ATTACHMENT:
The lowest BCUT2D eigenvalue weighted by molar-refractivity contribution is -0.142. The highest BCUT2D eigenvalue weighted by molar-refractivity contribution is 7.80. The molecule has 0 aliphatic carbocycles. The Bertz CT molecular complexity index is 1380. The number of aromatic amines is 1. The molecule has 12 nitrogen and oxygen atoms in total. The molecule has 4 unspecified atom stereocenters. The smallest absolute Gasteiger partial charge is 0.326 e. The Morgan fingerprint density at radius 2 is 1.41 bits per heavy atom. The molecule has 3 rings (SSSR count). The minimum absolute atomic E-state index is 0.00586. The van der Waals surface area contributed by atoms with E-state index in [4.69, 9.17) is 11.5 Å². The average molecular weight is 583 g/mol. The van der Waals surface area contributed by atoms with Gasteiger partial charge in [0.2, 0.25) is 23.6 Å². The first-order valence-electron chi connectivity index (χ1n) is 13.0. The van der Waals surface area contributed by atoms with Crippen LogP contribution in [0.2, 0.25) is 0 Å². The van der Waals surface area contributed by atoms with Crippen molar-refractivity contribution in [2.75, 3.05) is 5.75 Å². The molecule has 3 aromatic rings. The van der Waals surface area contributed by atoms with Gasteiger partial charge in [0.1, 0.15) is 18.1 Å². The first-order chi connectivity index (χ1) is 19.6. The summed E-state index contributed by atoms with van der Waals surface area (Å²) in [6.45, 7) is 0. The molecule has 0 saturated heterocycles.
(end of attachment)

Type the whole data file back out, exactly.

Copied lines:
The lowest BCUT2D eigenvalue weighted by molar-refractivity contribution is -0.142. The highest BCUT2D eigenvalue weighted by molar-refractivity contribution is 7.80. The molecule has 0 aliphatic carbocycles. The Bertz CT molecular complexity index is 1380. The number of aromatic amines is 1. The molecule has 12 nitrogen and oxygen atoms in total. The molecule has 4 unspecified atom stereocenters. The smallest absolute Gasteiger partial charge is 0.326 e. The Morgan fingerprint density at radius 2 is 1.41 bits per heavy atom. The molecule has 3 rings (SSSR count). The minimum absolute atomic E-state index is 0.00586. The van der Waals surface area contributed by atoms with E-state index in [4.69, 9.17) is 11.5 Å². The average molecular weight is 583 g/mol. The van der Waals surface area contributed by atoms with Gasteiger partial charge in [0.2, 0.25) is 23.6 Å². The first-order valence-electron chi connectivity index (χ1n) is 13.0. The van der Waals surface area contributed by atoms with Crippen LogP contribution in [0.2, 0.25) is 0 Å². The van der Waals surface area contributed by atoms with Crippen molar-refractivity contribution in [2.75, 3.05) is 5.75 Å². The molecule has 3 aromatic rings. The van der Waals surface area contributed by atoms with Gasteiger partial charge in [0.1, 0.15) is 18.1 Å². The first-order chi connectivity index (χ1) is 19.6. The summed E-state index contributed by atoms with van der Waals surface area (Å²) in [6.45, 7) is 0. The molecule has 0 saturated heterocycles.